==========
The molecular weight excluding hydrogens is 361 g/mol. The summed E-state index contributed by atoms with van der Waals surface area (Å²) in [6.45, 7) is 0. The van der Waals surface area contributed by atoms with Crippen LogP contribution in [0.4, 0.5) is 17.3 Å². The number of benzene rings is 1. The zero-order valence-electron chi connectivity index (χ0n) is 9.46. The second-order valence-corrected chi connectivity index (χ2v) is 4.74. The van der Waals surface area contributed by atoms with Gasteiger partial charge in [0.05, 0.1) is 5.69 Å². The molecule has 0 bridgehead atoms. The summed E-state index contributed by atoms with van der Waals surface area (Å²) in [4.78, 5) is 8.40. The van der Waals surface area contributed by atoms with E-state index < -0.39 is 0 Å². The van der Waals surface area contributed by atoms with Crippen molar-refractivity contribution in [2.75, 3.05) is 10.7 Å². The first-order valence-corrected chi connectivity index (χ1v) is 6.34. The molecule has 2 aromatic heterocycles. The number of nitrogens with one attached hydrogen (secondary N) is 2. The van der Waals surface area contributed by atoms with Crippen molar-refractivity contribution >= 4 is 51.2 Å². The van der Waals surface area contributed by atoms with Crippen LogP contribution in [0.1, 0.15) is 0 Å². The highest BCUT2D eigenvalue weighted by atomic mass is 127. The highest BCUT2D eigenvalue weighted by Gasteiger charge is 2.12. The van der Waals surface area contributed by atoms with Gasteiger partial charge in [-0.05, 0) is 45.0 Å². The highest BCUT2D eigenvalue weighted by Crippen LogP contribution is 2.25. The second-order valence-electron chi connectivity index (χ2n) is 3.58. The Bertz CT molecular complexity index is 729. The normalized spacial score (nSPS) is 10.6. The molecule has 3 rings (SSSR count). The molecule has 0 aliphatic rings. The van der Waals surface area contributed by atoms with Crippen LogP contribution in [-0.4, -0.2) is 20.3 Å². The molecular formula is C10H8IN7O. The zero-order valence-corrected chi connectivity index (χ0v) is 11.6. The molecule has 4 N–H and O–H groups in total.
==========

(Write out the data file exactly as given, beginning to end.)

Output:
The molecular weight excluding hydrogens is 361 g/mol. The summed E-state index contributed by atoms with van der Waals surface area (Å²) in [6.45, 7) is 0. The van der Waals surface area contributed by atoms with Crippen LogP contribution in [0.4, 0.5) is 17.3 Å². The number of benzene rings is 1. The zero-order valence-electron chi connectivity index (χ0n) is 9.46. The second-order valence-corrected chi connectivity index (χ2v) is 4.74. The van der Waals surface area contributed by atoms with Gasteiger partial charge in [0.05, 0.1) is 5.69 Å². The molecule has 0 bridgehead atoms. The summed E-state index contributed by atoms with van der Waals surface area (Å²) in [4.78, 5) is 8.40. The van der Waals surface area contributed by atoms with E-state index < -0.39 is 0 Å². The van der Waals surface area contributed by atoms with Crippen molar-refractivity contribution in [2.75, 3.05) is 10.7 Å². The first-order valence-corrected chi connectivity index (χ1v) is 6.34. The molecule has 2 aromatic heterocycles. The number of nitrogens with one attached hydrogen (secondary N) is 2. The van der Waals surface area contributed by atoms with Crippen molar-refractivity contribution >= 4 is 51.2 Å². The van der Waals surface area contributed by atoms with Crippen LogP contribution in [0.1, 0.15) is 0 Å². The highest BCUT2D eigenvalue weighted by atomic mass is 127. The highest BCUT2D eigenvalue weighted by Gasteiger charge is 2.12. The van der Waals surface area contributed by atoms with Gasteiger partial charge in [-0.05, 0) is 45.0 Å². The highest BCUT2D eigenvalue weighted by Crippen LogP contribution is 2.25. The second-order valence-electron chi connectivity index (χ2n) is 3.58. The Bertz CT molecular complexity index is 729. The normalized spacial score (nSPS) is 10.6. The molecule has 3 rings (SSSR count). The molecule has 0 aliphatic rings. The van der Waals surface area contributed by atoms with Crippen LogP contribution in [-0.4, -0.2) is 20.3 Å². The molecular formula is C10H8IN7O. The zero-order valence-corrected chi connectivity index (χ0v) is 11.6. The molecule has 4 N–H and O–H groups in total.